As can be expected from the always-contrarian B&B, not all of you were on the side of the elderly lady in the case. One particularly interesting comment went something like this: “It’s ironic that Jack and Rodney are complaining about the dealer making money off Grandma while at the same time smirking to themselves knowing how often they did that back in the day.”
Well, I cannot say that I ever charged anyone over sticker price for any new car, ever. Not even during the week that the first Ford Expeditions started arriving at dealerships and customers were doing everything but using lethal force to get their hands on one.
That doesn’t mean that I didn’t see some people get “grossed” in the most hardcore method imaginable. So, without further ado, here are a few tales of outrageous dealer-profit fortune, including one in which your humble author played the villain.
TTAC Commentator Matador writes:
I own two cars (and two older pickup trucks): a 1995 LeSabre with 223,000 miles and a 2001 Audi A6 Avant with 165,000 miles on the clock. I drive 80-100 miles per day for work. Between work and personal miles, I drive about 45,000 miles per year. The trucks aren’t daily driven too often and are only used when I need to move something that won’t fit in the wagon. Gas isn’t that cheap!
The Buick isn’t going anywhere. It was my first car and I am a firm believer that you don’t sell your first. I would like to drive it a little less, though, keeping it for special occasions. Since the Audi is my main car, the Buick only receives about 35 percent of my overall miles. I love the way that the Buick handles and I am a huge fan of the 3800’s reliability.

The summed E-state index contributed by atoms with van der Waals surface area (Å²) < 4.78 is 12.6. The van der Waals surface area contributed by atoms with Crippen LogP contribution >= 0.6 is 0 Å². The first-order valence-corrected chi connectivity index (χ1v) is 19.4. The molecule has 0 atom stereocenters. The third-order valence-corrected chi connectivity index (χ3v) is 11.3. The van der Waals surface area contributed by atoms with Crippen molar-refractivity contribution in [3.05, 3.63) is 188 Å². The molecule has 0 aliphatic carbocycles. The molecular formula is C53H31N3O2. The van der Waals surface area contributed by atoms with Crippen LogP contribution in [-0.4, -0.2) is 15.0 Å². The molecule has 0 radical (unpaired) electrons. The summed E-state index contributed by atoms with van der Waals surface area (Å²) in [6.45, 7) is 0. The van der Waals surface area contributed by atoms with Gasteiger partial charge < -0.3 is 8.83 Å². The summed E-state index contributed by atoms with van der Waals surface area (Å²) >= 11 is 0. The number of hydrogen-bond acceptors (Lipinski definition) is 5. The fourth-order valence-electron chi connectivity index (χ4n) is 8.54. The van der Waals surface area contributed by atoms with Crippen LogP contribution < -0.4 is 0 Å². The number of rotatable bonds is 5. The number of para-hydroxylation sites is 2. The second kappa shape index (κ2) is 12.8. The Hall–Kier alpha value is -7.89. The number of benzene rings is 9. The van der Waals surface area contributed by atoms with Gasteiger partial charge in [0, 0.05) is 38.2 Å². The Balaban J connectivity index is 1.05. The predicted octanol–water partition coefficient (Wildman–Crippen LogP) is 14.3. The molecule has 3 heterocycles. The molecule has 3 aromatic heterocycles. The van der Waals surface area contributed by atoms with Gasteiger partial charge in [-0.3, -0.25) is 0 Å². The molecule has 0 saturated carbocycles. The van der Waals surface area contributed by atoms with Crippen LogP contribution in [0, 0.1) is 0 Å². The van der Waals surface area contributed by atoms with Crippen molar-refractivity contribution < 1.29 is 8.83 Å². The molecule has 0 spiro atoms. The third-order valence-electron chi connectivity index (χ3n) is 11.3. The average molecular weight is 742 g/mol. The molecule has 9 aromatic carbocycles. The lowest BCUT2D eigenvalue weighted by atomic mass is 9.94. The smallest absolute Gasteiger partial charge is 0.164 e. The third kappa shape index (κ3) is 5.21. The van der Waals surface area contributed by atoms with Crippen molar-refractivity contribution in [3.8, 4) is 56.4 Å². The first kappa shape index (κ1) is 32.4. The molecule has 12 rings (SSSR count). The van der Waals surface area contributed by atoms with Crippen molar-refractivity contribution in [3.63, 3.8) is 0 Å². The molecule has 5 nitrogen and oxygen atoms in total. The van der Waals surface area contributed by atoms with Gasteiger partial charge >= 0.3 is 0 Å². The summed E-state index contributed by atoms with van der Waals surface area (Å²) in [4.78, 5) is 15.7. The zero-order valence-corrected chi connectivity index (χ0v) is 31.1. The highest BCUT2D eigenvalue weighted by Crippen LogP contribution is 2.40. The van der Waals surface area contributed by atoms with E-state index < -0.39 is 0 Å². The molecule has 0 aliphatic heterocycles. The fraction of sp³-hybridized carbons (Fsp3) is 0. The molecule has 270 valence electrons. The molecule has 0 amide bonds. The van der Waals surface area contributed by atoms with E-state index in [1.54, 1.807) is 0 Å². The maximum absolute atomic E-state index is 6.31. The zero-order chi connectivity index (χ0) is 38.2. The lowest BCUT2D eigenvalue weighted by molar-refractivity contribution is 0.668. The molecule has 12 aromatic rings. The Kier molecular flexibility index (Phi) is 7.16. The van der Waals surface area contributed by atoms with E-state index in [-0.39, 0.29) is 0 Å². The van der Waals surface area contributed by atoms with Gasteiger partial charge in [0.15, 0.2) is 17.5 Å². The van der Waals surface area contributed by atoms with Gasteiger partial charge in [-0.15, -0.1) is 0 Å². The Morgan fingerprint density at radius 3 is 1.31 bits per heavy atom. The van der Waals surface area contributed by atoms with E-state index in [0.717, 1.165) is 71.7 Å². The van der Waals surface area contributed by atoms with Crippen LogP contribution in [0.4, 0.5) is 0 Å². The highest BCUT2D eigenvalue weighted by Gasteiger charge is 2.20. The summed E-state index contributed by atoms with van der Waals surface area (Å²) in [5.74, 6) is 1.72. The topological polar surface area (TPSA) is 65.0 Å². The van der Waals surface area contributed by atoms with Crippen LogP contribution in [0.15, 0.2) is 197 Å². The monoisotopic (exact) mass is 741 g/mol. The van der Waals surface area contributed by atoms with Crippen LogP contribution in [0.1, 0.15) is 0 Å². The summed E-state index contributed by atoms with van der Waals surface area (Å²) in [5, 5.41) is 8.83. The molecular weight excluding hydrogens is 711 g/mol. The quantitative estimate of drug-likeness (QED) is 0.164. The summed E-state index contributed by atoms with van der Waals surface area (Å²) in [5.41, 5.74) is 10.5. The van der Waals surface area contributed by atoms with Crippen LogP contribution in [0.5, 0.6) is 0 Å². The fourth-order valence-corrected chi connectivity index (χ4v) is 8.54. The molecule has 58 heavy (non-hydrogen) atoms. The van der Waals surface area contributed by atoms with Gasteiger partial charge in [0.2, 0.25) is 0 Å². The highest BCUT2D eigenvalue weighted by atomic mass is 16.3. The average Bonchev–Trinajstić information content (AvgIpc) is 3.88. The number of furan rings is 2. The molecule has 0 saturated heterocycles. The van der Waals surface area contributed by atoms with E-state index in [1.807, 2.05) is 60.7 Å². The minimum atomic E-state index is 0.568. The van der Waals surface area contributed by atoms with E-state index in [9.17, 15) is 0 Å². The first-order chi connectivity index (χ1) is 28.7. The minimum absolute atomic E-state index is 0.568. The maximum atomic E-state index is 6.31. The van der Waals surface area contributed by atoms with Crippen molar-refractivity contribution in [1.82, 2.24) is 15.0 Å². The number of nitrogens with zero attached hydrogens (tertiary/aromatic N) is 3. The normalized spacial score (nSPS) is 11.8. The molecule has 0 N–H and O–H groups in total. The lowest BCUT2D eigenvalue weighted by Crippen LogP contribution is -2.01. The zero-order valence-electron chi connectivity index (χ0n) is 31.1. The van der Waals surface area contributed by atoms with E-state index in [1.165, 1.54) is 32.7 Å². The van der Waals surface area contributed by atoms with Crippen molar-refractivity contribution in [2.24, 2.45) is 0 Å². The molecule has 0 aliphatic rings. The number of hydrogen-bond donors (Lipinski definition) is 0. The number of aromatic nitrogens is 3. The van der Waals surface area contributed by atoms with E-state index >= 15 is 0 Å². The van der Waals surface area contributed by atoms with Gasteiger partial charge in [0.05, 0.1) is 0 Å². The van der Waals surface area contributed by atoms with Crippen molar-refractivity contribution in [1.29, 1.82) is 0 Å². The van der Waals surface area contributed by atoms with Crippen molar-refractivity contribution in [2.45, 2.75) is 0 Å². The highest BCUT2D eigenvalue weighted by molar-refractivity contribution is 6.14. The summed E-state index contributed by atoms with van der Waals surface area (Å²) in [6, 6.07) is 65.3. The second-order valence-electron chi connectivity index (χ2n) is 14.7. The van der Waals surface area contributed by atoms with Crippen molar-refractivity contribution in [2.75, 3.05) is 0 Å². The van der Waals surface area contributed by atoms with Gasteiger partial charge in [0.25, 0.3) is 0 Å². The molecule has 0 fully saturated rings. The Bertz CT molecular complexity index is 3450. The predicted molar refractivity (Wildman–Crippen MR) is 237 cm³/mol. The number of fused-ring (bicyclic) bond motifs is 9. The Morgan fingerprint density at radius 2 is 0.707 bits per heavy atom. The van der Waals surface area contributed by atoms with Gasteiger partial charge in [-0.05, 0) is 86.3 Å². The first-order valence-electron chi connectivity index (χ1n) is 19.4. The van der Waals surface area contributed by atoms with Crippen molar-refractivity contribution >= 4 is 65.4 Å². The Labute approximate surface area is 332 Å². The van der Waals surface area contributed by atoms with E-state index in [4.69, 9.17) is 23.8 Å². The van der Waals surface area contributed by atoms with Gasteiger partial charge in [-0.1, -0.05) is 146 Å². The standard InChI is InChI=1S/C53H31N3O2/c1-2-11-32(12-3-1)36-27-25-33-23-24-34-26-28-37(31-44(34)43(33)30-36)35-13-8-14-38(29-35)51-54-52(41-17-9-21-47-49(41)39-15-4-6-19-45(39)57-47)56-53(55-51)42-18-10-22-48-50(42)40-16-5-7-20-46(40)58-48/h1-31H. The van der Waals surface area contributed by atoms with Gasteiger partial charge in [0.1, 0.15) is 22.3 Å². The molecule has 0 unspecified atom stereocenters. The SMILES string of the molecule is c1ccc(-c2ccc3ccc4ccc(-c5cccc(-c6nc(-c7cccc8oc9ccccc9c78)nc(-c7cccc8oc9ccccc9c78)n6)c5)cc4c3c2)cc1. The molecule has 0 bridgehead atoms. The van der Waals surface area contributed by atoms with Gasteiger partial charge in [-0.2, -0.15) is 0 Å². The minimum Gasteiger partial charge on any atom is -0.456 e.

I would really like a Buick wagon, but the Century wagon doesn’t appeal to me at all and the Roadmaster is out of my price range (I could have two Rivieras for the price of a decent Roadmaster wagon). I’m not partial to any brand, or against any brand, though I do find Hondas kind of boring.
Imagine the following scenario: You’re a Buick salesman. An elderly woman comes into your showroom to inquire about a replacement for her Regal. You decide that she’s a great candidate for an Encore, and since you have some previous-year Encore stock you decide that she’s a great candidate for a 2015 Encore instead of the new model. There’s a $149/month lease deal available from GM Financial. What kind of deal do you make for this woman?
If your answer is, “I’d charge her over sticker for the vehicle, switch the lease company to make some back-end money, and add nearly a thousand dollars of profit in fees above that,” then you might just be the salesman that Buick GMC of Beachwood, OH needs.
Earlier this week I wrote about how CarMax is heavily constrained by a market that has flip-flopped between six years worth of heavy car sales and about 18 months of resurgent truck and SUV demand. Long story short, CarMax’s acquisition costs for trucks, SUVs and crossovers has gone up considerably, and the supply of this inventory has cratered due to new car dealers keeping the bulk of this inventory for themselves.
Not everybody liked what I wrote. Case in point.